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### Re^3: Given When Syntax

by davido (Cardinal)
 on Mar 17, 2014 at 05:19 UTC ( #1078570=note: print w/replies, xml ) Need Help??

in reply to Re^2: Given When Syntax
in thread Given When Syntax

```use Benchmark 'cmpthese';
use List::Util 'sum';

our %hash = (
one => 1, two   => 2, three => 3, four => 4, five => 5,
six => 6, seven => 7, eight => 8, nine => 9, ten  => 10,
);

our @array = ( 1 .. 10 );

use constant {
ONE => 0, TWO   => 1, THREE => 2, FOUR => 3, FIVE => 4,
SIX => 5, SEVEN => 6, EIGHT => 7, NINE => 8, TEN  => 9,
};

cmpthese ( -5,  {
hash  => q/
my \$n = sum( @hash{  'one', 'two',   'three', 'four', 'five',
'six', 'seven', 'eight', 'nine', 'ten'   } );
/,
array => q/
my \$n = sum( @array[ ONE,   TWO,     THREE,    FOUR,   FIVE,
SIX,   SEVEN,   EIGHT,    NINE,   TEN    ] );
/,
} );
[download]```

...produces...

```           Rate  hash array
hash  1673833/s    --  -46%
array 3103809/s   85%    --
[download]```

I've got the 2nd and 6th edition of Learning Perl, and haven't been able to find anywhere in either edition where the book states that the efficiency advantages of arrays versus hashes manifest themselves when using shift/unshift/push//pop. Nor have I found anywhere in the book that states that a hash lookup in Perl costs the same as an array lookup. If you know of somewhere in that book I should be reading, please provide the exact quote, along with which edition I might find it in.

I think you're probably referring to this paragraph:

Some implementations of hashes (such as in the original awk language, where Larry borrowed the idea from) slow down as the hashes get larger and larger. This is not the case in Perl—it has a good, efficient, scalable algorithm. So, if a hash has only three key-value pairs, it’s very quick to “reach into the barrel” and pull out any one of those. If the hash has three million key-value pairs, it should be just about as quick to pull out any one of those. A big hash is nothing to fear.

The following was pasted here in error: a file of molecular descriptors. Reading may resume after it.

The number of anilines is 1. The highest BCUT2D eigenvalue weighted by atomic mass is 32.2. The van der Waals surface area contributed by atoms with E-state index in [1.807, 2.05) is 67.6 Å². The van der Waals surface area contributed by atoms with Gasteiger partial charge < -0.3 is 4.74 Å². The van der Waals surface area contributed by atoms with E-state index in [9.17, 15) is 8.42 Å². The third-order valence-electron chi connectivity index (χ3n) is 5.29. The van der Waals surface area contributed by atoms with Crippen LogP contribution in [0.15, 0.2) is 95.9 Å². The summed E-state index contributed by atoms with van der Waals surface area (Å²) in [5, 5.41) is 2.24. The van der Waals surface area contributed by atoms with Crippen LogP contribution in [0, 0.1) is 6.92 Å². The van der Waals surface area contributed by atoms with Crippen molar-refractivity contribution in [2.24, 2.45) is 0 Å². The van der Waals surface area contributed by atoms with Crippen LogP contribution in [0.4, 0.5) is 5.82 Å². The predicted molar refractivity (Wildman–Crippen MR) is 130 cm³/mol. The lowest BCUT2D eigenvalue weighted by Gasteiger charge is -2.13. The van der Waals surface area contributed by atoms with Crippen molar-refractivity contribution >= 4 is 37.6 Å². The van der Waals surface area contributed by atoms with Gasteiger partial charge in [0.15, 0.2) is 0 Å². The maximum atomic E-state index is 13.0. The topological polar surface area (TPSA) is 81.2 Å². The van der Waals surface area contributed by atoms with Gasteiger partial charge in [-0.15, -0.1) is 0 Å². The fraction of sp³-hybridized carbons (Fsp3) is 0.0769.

That paragraph makes an assertion that the computational complexity of hash inserts or lookups is approximately constant, as the size of the hash grows toward infinity. And the same could be said of arrays. But order of growth in computational complexity says nothing about the amount of computational complexity there is that stays constant as the data set grows.

To understand this concept, look at the following two simple scenarios:

• Find the numeric value 100 in an unsorted array of unique integers: We know that as the array grows, the growth in computational complexity is linear.
• Find the string "David" in an unsorted array of strings.: We know that as the array grows, the growth in computational complexity is linear.

So those are both O(n) searches. However, to find numeric 100, we do a series of numeric comparisons while iterating over the elements of the array. To find "David", we must go to the first element and see if the first character in the first element is a "D". If it is, then we compare the second character and see if it is an "a". Each letter of the string results in another char comparison... essentially an integer comparison for each character of the string (short-circuiting as soon as there's a mismatch)... repeated for each element in the data set.